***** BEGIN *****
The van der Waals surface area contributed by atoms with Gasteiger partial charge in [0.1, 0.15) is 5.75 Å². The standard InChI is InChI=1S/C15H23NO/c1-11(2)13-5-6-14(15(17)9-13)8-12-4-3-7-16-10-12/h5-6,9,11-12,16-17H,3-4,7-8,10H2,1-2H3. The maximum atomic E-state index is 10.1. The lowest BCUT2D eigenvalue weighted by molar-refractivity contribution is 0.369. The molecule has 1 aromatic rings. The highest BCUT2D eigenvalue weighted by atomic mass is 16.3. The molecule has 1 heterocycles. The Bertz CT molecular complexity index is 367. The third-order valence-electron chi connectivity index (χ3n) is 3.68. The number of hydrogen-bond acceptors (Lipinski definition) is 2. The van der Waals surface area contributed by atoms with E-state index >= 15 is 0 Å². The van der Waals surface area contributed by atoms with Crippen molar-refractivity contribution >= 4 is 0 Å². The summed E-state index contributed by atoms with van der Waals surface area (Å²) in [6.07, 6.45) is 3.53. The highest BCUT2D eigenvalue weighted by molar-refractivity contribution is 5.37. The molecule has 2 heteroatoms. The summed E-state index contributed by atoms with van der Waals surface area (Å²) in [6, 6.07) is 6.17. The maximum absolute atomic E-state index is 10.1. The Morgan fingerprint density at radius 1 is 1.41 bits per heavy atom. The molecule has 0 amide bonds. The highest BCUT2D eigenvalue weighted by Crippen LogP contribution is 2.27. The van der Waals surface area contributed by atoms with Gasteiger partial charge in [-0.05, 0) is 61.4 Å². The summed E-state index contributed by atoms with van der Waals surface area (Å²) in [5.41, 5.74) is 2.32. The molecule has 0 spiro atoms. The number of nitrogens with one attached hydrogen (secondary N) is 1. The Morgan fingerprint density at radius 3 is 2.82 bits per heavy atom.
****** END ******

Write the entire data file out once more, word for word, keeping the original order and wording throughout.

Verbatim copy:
The van der Waals surface area contributed by atoms with Gasteiger partial charge in [0.1, 0.15) is 5.75 Å². The standard InChI is InChI=1S/C15H23NO/c1-11(2)13-5-6-14(15(17)9-13)8-12-4-3-7-16-10-12/h5-6,9,11-12,16-17H,3-4,7-8,10H2,1-2H3. The maximum atomic E-state index is 10.1. The lowest BCUT2D eigenvalue weighted by molar-refractivity contribution is 0.369. The molecule has 1 aromatic rings. The highest BCUT2D eigenvalue weighted by atomic mass is 16.3. The molecule has 1 heterocycles. The Bertz CT molecular complexity index is 367. The third-order valence-electron chi connectivity index (χ3n) is 3.68. The number of hydrogen-bond acceptors (Lipinski definition) is 2. The van der Waals surface area contributed by atoms with E-state index >= 15 is 0 Å². The van der Waals surface area contributed by atoms with Crippen molar-refractivity contribution >= 4 is 0 Å². The summed E-state index contributed by atoms with van der Waals surface area (Å²) in [6.07, 6.45) is 3.53. The highest BCUT2D eigenvalue weighted by molar-refractivity contribution is 5.37. The molecule has 2 heteroatoms. The summed E-state index contributed by atoms with van der Waals surface area (Å²) in [6, 6.07) is 6.17. The maximum absolute atomic E-state index is 10.1. The Morgan fingerprint density at radius 1 is 1.41 bits per heavy atom. The molecule has 0 amide bonds. The highest BCUT2D eigenvalue weighted by Crippen LogP contribution is 2.27. The van der Waals surface area contributed by atoms with Gasteiger partial charge in [-0.05, 0) is 61.4 Å². The summed E-state index contributed by atoms with van der Waals surface area (Å²) in [5.41, 5.74) is 2.32. The molecule has 0 spiro atoms. The number of nitrogens with one attached hydrogen (secondary N) is 1. The Morgan fingerprint density at radius 3 is 2.82 bits per heavy atom.